The Mother of All Song Games

Discussion in 'Homebound/Bedbound' started by rockgor, Jan 1, 2015.

  1. rockgor

    rockgor Well-Known Member

    Hi Kids

    It's a new year. Time for a new game. Our topic: Mothers. And let's
    add Dear Old Dad as well.

    From 1915: M-O-T-H-E-R, A word that means the world to me.
    I remember we sang this in grade school for an afternoon
    program to which moms were invited.

    Ma, He's Making Eyes at Me. A hit for Eddie Cantor.

    I'll Tell Me Ma When I Go Home. A song that is also a game,
    particularly in Belfast. Ireland. I first heard it in the 60s; recorded
    by the Clancy Brothers and Tommy Makem.

    We are Coming, Father Abraham. A song written during the
    Civil War by Henry Clay Work. "Father Abraham" refers to Lincoln,
    of course, who had issued a call for volunteers to join the army.

    The same composer wrote Marching Through Georgia. After
    the war he wrote My Grandfather's Clock recorded by various
    singers including Johnny Cash.

  2. gb66

    gb66 Well-Known Member

    "Mother Machree" Written by John Mcdermott.

    "I Want a Girl Just Like the Girl That Married Dear Old Dad" composed in 1911.

    "Oh My Papa" made popular by Eddie Fisher

    "Papa Loves Mambo" by Perry Como

    "Mammy" by Al Jolson From the 1927 film The Jazz Singer.

    "Ma, He's Making Eyes At Me" by Eddie Cantor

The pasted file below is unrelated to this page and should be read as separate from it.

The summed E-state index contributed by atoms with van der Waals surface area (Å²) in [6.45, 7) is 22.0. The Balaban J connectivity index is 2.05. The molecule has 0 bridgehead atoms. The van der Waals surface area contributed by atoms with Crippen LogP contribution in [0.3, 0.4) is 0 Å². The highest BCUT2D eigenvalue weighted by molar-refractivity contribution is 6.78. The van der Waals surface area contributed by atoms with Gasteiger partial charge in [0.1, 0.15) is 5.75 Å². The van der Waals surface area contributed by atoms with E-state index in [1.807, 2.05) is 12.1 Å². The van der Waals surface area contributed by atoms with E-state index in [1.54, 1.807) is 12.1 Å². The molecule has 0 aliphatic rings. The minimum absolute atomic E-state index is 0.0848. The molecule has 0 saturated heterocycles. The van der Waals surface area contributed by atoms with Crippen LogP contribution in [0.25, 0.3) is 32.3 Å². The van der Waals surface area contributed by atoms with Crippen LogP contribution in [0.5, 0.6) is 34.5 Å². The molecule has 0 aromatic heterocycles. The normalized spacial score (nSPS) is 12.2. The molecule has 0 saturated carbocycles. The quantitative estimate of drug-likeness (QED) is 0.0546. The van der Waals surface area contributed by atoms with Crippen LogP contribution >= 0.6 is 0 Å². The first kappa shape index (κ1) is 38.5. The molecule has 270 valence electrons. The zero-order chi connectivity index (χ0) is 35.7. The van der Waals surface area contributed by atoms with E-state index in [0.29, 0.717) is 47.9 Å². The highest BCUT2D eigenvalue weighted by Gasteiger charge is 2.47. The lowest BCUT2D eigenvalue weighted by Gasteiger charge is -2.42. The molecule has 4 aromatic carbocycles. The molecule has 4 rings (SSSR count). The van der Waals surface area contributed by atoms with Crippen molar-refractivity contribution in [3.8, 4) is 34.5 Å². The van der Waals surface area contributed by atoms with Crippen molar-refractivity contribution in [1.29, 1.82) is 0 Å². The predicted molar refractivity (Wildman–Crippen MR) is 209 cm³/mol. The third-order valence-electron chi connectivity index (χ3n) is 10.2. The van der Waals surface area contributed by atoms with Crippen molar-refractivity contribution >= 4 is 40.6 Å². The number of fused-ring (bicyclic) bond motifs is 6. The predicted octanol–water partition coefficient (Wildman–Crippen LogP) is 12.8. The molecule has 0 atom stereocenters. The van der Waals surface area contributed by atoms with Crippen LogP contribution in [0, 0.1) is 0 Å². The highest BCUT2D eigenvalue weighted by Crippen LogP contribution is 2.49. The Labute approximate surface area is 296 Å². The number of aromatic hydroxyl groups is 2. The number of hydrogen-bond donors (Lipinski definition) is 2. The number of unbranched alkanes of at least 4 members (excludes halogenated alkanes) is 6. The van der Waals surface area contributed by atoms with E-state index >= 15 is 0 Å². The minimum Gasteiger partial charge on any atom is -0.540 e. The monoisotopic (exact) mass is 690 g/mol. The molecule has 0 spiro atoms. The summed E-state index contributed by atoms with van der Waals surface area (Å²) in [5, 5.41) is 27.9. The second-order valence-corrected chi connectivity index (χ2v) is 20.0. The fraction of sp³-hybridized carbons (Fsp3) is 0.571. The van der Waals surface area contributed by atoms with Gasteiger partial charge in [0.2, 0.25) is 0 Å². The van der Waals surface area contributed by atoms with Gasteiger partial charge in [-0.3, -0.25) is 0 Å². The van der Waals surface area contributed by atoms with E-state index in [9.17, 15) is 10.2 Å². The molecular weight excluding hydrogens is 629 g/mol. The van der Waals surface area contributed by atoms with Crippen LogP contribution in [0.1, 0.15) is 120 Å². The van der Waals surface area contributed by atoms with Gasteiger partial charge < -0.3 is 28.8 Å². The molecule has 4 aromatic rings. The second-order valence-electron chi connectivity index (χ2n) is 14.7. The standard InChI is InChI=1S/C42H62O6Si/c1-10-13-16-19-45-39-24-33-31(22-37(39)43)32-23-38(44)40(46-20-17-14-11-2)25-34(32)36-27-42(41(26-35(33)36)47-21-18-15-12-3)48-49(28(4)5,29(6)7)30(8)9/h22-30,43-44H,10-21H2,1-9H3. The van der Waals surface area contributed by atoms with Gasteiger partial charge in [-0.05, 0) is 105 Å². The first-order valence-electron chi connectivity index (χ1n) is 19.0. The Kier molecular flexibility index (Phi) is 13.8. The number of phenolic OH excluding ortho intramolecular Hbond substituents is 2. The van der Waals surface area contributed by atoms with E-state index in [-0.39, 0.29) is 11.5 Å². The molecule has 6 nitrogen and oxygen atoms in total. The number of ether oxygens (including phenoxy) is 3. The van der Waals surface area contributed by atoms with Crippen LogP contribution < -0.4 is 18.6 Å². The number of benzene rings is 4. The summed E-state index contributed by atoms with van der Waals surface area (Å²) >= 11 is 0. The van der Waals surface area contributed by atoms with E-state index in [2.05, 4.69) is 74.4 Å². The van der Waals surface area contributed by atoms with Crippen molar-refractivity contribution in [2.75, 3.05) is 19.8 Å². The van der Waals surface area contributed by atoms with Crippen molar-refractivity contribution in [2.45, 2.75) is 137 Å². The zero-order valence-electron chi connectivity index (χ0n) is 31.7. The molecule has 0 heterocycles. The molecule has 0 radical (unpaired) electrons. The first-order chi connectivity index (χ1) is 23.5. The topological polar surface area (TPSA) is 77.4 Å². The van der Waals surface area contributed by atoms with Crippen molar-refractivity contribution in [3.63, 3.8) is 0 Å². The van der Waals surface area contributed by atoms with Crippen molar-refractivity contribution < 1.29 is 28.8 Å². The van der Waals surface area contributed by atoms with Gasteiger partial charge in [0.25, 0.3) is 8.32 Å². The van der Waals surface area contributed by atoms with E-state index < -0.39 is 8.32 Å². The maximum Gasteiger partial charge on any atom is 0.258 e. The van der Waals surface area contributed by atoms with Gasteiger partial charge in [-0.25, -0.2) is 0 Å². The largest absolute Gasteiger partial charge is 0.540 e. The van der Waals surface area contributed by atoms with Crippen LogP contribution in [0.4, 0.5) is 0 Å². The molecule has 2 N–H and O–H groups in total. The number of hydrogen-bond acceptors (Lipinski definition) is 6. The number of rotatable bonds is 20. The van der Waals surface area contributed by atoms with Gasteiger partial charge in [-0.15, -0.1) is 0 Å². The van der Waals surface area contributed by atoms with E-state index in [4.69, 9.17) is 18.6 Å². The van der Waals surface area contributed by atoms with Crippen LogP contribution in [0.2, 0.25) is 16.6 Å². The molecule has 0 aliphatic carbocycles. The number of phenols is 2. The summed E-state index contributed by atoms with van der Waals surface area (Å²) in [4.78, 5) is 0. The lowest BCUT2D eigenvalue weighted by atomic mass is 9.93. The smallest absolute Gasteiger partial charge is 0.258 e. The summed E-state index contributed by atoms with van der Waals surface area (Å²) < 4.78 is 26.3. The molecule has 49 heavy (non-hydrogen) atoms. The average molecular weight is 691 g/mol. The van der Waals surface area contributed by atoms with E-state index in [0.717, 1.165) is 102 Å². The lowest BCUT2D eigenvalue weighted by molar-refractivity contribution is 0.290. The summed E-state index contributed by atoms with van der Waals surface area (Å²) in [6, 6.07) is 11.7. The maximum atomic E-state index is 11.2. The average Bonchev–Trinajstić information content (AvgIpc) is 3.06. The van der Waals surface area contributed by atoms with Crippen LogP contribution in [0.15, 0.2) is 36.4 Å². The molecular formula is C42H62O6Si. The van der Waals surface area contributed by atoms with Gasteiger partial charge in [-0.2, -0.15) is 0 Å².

"I'm My Own Grandpa" sung by Ray Stevens, written in 1947, a fun song.

    Good topic Rock. Could we add grandparents too? How about sons and daughters. :) Fun game, GB

    Last edited: Jan 2, 2015
  3. rockgor

    rockgor Well-Known Member

    A nice collection, GB. We can add the whole clan. Here's a song I discovered
    recently. Don't know its history. Sounds like it's more than a century old though.

    BTW, in the days when I traveled with a circuit preacher, I used to play a pump
    organ like the one in the video. The biggest church had a new Hammond organ.
    And the third had a piano. Alas, I played all three badly. Nevertheles, I got paid
    for my efforts. Every Christmas each congregation gave me a card and ten bucks.
    A nice chunk of change in those days when I was making the minimum wage of
    75 cents an hour as a cave guide and 35 cents a line as a pin setter. (Nowadays
    bowling alleys use machines.)